On a field trip 16June with several other botanists, we located two plants bolting, about 2 feet tall. For several years there had been only basal leaves. I broke down the tops of adjacent plants to give a little more light to the top leaves and flowers.
20June: Stems about 2.5 feet tall, larger stem leaves than before. The flower heads were just beginning to appear.
22 Aug: Flowering was just starting, stems 5-6 feet
West plant: 218* flowers, 18 already open or spent
East plant: 156* flowers, 12 already open or spent
(* some very small flower buds were not included)
3 flower samples were collected & pressed, and several pictures taken. Basal leaves were entirely gone and some of the lower stem leaves were already brown. I broke down a few flower stems that were taller and overtopping the P.crepidinia, but left most of the lateral shade.
1Sept: Both plants in full flower (1/2- of flowers open, 1/4 spent, 1/4+ not opened yet). The weather is dry and apparently will be for most/all of the pollination period. (I got several good pictures & a couple specimens.) There has been a lot of deer activity around the area of the plants, but no feeding on them yet. (At the same time, the nearby turtleheads are in full flower creating a nice display this year.)
Whatever seed I gather this year will be raised to seedlings for replanting. If I do not find indication before outplanting, of what the correct habitat is, I intend to try a variety of wetness/shade combinations to see what works best. My understanding is that it may be a species of flood plains with sparse tree cover. If anyone has thoughts on this, I'd appreciate suggestions.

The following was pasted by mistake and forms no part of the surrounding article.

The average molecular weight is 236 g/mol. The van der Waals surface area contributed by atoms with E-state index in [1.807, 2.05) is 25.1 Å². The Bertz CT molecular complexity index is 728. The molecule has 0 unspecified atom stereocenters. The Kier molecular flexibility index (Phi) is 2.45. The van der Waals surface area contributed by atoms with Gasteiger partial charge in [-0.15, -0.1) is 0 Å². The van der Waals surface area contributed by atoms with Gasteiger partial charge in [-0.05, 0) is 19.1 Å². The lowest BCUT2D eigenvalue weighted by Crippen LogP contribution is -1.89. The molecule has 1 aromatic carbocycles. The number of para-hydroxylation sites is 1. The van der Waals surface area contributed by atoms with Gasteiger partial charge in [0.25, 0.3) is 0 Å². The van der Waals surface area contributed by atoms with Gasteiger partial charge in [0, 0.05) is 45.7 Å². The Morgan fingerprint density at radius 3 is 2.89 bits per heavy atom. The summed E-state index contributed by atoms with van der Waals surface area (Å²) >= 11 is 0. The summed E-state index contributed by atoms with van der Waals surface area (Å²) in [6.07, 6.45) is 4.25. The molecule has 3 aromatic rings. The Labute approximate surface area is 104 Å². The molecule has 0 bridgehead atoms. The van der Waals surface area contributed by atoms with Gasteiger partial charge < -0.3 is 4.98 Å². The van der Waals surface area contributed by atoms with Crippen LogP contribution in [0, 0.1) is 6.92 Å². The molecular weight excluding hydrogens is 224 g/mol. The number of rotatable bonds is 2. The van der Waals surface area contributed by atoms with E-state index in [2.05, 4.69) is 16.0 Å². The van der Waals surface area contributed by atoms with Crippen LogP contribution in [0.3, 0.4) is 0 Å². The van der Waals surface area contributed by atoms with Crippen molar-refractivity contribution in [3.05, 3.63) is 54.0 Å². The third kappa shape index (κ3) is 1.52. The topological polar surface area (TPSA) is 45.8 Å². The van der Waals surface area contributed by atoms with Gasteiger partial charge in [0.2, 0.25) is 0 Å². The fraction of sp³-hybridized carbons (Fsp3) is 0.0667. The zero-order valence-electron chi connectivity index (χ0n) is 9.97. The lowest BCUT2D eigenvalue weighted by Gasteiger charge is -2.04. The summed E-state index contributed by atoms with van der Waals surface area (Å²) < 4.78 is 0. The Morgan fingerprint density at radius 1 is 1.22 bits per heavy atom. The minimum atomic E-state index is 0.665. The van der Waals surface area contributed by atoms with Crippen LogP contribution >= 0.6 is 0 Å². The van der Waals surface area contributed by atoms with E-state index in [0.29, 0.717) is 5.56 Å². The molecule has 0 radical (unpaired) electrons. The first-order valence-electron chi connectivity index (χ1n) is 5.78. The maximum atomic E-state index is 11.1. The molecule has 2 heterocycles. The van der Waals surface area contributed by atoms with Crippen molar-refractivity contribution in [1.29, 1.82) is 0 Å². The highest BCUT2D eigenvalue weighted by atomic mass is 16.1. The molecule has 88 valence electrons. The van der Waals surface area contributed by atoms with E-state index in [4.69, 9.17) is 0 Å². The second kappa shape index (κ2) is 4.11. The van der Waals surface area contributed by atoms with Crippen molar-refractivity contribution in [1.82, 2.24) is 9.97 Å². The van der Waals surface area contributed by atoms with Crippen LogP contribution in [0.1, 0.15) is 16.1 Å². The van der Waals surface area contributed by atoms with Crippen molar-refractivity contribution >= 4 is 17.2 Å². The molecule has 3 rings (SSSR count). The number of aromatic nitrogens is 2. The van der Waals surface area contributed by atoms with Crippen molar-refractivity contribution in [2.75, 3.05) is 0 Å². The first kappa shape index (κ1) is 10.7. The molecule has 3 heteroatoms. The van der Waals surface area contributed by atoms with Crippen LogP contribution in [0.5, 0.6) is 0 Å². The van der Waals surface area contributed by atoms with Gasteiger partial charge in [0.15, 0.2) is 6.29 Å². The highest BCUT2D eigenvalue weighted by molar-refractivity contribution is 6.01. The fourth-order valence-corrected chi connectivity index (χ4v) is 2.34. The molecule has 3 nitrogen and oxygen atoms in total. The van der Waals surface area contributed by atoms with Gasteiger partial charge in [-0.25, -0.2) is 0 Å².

6Sept Bob Wernerehl, ecologist/botanist, observed that most of the flowers are spent and some of the first seeds are nearly ready. (This has been a very dry year, which could affect timing of flowers even though the plant is in a wetland.)
15 Sept. The last 5-10 flowers are still open. The east plant has 192 flowers. The West plan has 317. Many of the small buds that previously looked questionable seem to have flowered successfully, very few failed. Seed is not nearly ready; seeds of the first few flowers are still quite green. The one opened had about 15 seeds. Prime time for seed collection may be October 1-15? One of the stems had fallen, apparently from lack of lateral support. Too many nearby plants had been knocked down during observation and pictures, and there was recently two days of continual rain. The stem was not broken; it was propped up on other plants and should still produce seed.
22 Sept. I revisited the site to collect seed. Almost half of the P.crepidinia seed has been eaten by some larva. The larva seems fairly large to have grown from the seed in a single flower, and I wonder if they move from one flower to the other. The seed doesn't seem ripe yet, and I'm torn between collecting prematurely before its all eaten, or waiting until its ripe and hoping that there is still some left. And I was worried about the deer...?
Recognizing the Plant
I have found that recognition of this species can be challenging for us amateurs, even a little so for the pros. The basal leaves are fairly distinctively Prenanthes, although they can be confused with blue lettuce. They senesce by mid-summer and decay rapidly. Flowering plants still have basal leaves when the stems start to grow, but have no sign of the basal leaves when the flowers begin to bloom. The lower stem leaves also drop off as flowering occurs. Non-flowering plants have no above-ground portions left beyond mid-July or so.